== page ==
3. A furniture drawer comprising a unitary central body member forming the floor, rear wall, and front wall of the drawer, a pair of separate side walls rigidly affixed to the ends of the central body member and having mirrorimage faces confronting the respective ends of the central body member, said central body member having integral reinforcing portions extending longitudinally thereof and said faces of said side walls having recesses therein receiving the ends of said central body member including the respective ends of said reinforcing portions, and a front member affixed to the exterior of said front wall and cofiering the space between the front ends of said side wa s.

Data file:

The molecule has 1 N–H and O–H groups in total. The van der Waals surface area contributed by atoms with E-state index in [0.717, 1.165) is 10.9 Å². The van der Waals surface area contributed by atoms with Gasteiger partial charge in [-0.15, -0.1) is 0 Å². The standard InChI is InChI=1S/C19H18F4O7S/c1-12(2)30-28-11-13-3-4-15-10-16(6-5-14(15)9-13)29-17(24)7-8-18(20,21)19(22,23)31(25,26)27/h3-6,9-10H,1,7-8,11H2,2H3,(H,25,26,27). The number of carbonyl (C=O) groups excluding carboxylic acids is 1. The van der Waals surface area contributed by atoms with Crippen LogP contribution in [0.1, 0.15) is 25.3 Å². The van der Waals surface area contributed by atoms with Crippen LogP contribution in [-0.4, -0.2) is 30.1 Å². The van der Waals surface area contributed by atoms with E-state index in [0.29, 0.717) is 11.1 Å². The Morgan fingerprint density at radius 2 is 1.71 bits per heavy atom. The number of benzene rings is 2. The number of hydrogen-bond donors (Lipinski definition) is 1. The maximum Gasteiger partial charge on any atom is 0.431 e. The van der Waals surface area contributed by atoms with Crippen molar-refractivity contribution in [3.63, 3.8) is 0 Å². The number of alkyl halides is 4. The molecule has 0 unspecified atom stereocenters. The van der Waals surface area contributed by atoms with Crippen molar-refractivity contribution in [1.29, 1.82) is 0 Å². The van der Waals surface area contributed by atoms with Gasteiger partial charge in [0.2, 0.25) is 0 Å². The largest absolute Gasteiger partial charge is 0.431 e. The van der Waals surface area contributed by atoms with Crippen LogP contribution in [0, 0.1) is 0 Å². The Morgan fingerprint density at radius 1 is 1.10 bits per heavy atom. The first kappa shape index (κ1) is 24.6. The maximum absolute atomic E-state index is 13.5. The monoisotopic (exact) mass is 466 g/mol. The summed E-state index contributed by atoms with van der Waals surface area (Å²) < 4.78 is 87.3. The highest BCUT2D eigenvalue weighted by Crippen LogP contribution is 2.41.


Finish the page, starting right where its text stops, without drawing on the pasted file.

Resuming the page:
4. A furniture drawer as defined in claim 3 wherein said reinforcing portions include a rib located at the top portion of the rear wall of said central body member.
5. A furniture drawer as defined in claim 3 wherein said reinforcing portions include a plurality of strips projecting outwardly from said front wall in spaced relation to each other, and said side walls include guide blocks integral with said side walls and engaging the respective ends of said strips.
References Cited by the Examiner UNITED STATES PATENTS 2,467,698 4/ 1949 Reynolds 2204 X 2,488,916 11/1949 Johnson 31234-9 2,596,881 5/1952 White 220-4 CLAUDE A. LE ROY, Primary Examiner.
OHANOELLOR E. HARRIS, Examiner.
F. DOMOTOR, Assistant Examiner.
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|U.S. Classification||312/348.1, 156/258, 312/348.4, 220/4.1, 220/DIG.250|
|Cooperative Classification||A47B88/0018, Y10S220/25|